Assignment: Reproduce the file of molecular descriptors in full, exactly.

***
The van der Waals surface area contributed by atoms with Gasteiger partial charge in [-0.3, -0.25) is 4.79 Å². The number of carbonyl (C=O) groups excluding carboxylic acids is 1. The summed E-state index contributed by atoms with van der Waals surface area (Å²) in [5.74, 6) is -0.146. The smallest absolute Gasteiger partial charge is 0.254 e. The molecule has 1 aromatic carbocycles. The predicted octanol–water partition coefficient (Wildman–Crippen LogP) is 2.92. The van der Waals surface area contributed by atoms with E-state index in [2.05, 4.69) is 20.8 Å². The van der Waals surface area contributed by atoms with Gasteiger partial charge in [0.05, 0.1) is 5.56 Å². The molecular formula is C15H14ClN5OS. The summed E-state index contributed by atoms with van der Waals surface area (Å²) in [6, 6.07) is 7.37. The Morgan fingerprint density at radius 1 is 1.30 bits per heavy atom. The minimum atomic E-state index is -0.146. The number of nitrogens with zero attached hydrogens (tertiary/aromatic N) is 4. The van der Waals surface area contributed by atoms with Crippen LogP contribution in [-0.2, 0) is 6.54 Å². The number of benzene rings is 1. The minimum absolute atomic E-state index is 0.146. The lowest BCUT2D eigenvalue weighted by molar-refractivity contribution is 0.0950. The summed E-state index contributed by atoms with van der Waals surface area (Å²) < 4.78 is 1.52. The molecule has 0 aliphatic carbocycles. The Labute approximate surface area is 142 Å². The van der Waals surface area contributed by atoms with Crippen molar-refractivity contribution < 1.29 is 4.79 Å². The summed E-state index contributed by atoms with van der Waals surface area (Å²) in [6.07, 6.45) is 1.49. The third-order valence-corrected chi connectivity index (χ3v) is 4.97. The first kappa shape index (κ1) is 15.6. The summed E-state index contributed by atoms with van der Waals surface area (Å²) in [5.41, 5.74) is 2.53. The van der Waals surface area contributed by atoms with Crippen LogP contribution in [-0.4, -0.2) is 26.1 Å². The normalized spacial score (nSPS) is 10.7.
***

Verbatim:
The van der Waals surface area contributed by atoms with Gasteiger partial charge in [-0.3, -0.25) is 4.79 Å². The number of carbonyl (C=O) groups excluding carboxylic acids is 1. The summed E-state index contributed by atoms with van der Waals surface area (Å²) in [5.74, 6) is -0.146. The smallest absolute Gasteiger partial charge is 0.254 e. The molecule has 1 aromatic carbocycles. The predicted octanol–water partition coefficient (Wildman–Crippen LogP) is 2.92. The van der Waals surface area contributed by atoms with E-state index in [2.05, 4.69) is 20.8 Å². The van der Waals surface area contributed by atoms with Gasteiger partial charge in [0.05, 0.1) is 5.56 Å². The molecular formula is C15H14ClN5OS. The summed E-state index contributed by atoms with van der Waals surface area (Å²) in [6, 6.07) is 7.37. The Morgan fingerprint density at radius 1 is 1.30 bits per heavy atom. The minimum atomic E-state index is -0.146. The number of nitrogens with zero attached hydrogens (tertiary/aromatic N) is 4. The van der Waals surface area contributed by atoms with Crippen LogP contribution in [-0.2, 0) is 6.54 Å². The number of benzene rings is 1. The minimum absolute atomic E-state index is 0.146. The lowest BCUT2D eigenvalue weighted by molar-refractivity contribution is 0.0950. The summed E-state index contributed by atoms with van der Waals surface area (Å²) < 4.78 is 1.52. The molecule has 0 aliphatic carbocycles. The Labute approximate surface area is 142 Å². The van der Waals surface area contributed by atoms with Crippen molar-refractivity contribution < 1.29 is 4.79 Å². The summed E-state index contributed by atoms with van der Waals surface area (Å²) in [6.07, 6.45) is 1.49. The third-order valence-corrected chi connectivity index (χ3v) is 4.97. The first kappa shape index (κ1) is 15.6. The summed E-state index contributed by atoms with van der Waals surface area (Å²) in [5.41, 5.74) is 2.53. The van der Waals surface area contributed by atoms with Crippen LogP contribution in [-0.4, -0.2) is 26.1 Å². The normalized spacial score (nSPS) is 10.7.